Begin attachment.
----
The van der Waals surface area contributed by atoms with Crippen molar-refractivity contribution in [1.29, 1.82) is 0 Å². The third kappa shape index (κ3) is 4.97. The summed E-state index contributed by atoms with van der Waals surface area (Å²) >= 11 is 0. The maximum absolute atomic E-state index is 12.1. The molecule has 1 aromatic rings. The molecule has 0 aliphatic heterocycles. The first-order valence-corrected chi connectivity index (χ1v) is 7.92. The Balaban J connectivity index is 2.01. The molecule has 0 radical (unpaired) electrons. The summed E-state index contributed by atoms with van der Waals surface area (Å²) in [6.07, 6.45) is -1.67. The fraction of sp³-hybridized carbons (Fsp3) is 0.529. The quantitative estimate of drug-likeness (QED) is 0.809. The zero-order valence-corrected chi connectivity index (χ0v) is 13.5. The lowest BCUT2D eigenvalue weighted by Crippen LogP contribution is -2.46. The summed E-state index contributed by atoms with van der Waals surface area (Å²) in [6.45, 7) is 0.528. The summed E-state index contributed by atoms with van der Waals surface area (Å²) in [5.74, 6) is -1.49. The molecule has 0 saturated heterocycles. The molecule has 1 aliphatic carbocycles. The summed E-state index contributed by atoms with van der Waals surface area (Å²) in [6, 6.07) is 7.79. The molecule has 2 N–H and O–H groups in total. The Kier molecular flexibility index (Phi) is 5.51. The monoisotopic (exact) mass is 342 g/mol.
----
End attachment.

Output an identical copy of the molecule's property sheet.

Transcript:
The van der Waals surface area contributed by atoms with Crippen molar-refractivity contribution in [1.29, 1.82) is 0 Å². The third kappa shape index (κ3) is 4.97. The summed E-state index contributed by atoms with van der Waals surface area (Å²) >= 11 is 0. The maximum absolute atomic E-state index is 12.1. The molecule has 1 aromatic rings. The molecule has 0 aliphatic heterocycles. The first-order valence-corrected chi connectivity index (χ1v) is 7.92. The Balaban J connectivity index is 2.01. The molecule has 0 radical (unpaired) electrons. The summed E-state index contributed by atoms with van der Waals surface area (Å²) in [6.07, 6.45) is -1.67. The fraction of sp³-hybridized carbons (Fsp3) is 0.529. The quantitative estimate of drug-likeness (QED) is 0.809. The zero-order valence-corrected chi connectivity index (χ0v) is 13.5. The lowest BCUT2D eigenvalue weighted by Crippen LogP contribution is -2.46. The summed E-state index contributed by atoms with van der Waals surface area (Å²) in [6.45, 7) is 0.528. The summed E-state index contributed by atoms with van der Waals surface area (Å²) in [5.74, 6) is -1.49. The molecule has 0 saturated heterocycles. The molecule has 1 aliphatic carbocycles. The summed E-state index contributed by atoms with van der Waals surface area (Å²) in [6, 6.07) is 7.79. The molecule has 2 N–H and O–H groups in total. The Kier molecular flexibility index (Phi) is 5.51. The monoisotopic (exact) mass is 342 g/mol.